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Self-care for carers

It’s okay to spend time taking care of yourself. Not only because you’ll be better able to care for your loved one, but just because you’re a person who deserves care.

Two women doing exercise with their hands above their head in a yoga like pose

If you’re providing care for someone close to you who has dementia, it isn’t always easy to look after your own needs.

Because caring involves attending to someone with complex needs as a result of a medical condition, carers often end up feeling like they should put their own needs second, or even last. It can even feel like you don’t have any choice about it: the person you love has needs that are more important than yours, so you just have to go without.

But it’s okay to still have your own needs, and to spend time taking care of yourself. Not only because you’ll be better able to care for your loved one if you’re cared for, but just because you’re a person who deserves care, even as you care for someone else.

This page discusses some sensitive questions around the emotions, stresses, social experiences and physical aspects of being a carer. It’s okay to take your time reading, and to take a break if you need to.

Caring for people with dementia - Looking after yourself

Your emotional and mental health

Becoming a carer, whether it happens suddenly or over time, can come with some big, difficult emotions.

Carers report feeling anger, guilt, sadness, frustration, grief, and even resentment towards the person who has the condition and relief if they go to respite care.

The feelings can change over time, come and go, and sometimes be very intense. They can get complex, too: you can feel guilty about the other emotions you feel, for example.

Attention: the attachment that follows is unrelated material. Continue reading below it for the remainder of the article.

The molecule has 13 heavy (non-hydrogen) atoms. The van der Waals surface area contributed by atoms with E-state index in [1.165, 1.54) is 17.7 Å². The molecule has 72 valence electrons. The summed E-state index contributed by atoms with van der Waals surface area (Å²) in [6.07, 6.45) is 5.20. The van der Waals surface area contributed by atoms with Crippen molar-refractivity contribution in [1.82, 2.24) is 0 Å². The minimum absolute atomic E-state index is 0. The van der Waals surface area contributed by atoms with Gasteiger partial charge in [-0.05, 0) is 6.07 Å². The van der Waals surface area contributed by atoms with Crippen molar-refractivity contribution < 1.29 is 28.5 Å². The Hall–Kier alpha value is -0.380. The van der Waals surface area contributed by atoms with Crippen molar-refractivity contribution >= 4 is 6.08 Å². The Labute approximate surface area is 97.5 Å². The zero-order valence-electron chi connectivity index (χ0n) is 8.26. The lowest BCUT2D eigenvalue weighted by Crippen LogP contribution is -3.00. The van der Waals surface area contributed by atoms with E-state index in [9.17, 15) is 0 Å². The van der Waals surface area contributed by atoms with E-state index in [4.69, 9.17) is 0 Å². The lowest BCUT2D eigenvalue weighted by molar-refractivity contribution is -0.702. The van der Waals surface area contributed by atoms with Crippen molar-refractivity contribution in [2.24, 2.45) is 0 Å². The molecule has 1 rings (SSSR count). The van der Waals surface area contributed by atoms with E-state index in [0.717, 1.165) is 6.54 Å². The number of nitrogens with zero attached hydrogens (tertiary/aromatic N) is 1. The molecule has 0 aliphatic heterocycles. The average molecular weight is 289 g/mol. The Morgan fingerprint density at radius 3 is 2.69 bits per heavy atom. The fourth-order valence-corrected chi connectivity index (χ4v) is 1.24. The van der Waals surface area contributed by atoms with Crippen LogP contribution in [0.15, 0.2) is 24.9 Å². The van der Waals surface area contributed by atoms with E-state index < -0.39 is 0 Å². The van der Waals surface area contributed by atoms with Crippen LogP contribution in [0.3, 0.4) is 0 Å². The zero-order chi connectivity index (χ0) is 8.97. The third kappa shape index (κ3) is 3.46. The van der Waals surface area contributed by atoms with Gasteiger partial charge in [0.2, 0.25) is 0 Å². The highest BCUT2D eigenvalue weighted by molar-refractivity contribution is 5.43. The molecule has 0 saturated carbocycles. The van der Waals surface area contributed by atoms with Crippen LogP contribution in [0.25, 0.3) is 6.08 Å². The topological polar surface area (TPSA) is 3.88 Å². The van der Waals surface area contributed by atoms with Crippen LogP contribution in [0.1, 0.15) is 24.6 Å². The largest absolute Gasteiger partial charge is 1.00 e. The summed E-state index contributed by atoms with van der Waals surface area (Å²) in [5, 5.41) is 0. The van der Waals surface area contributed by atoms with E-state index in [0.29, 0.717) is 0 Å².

You might experience a few, some or all of these emotions. Everyone’s experience is unique.

All of these feelings are common, and normal. There’s no such thing as a wrong feeling.

That doesn’t make them comfortable to experience, though. It’s okay to reach out to a counsellor or therapist: they will listen to you, help you understand and work through your emotions, and develop coping skills. It’s all confidential, so you safely say anything you need to.

Here are some things you can do yourself to help deal with big, complex emotions:

  • Cry: it seems obvious, but allowing yourself time and space to cry helps get the emotions out, and triggers your body to release chemicals that will help you feel better.
  • Keep a journal: a journal or diary is a private space just for you, where you can express anything at all, knowing no one will ever read it but you.
  • Talk: if you have a trusted friend or family member, ask them if they can be a person you come to with big feelings. You could also try online carers’ forums or groups: it can sometimes be easier to talk openly if you’re anonymous and don’t know the other people. Finding people who know what you’re going through can be a very big comfort.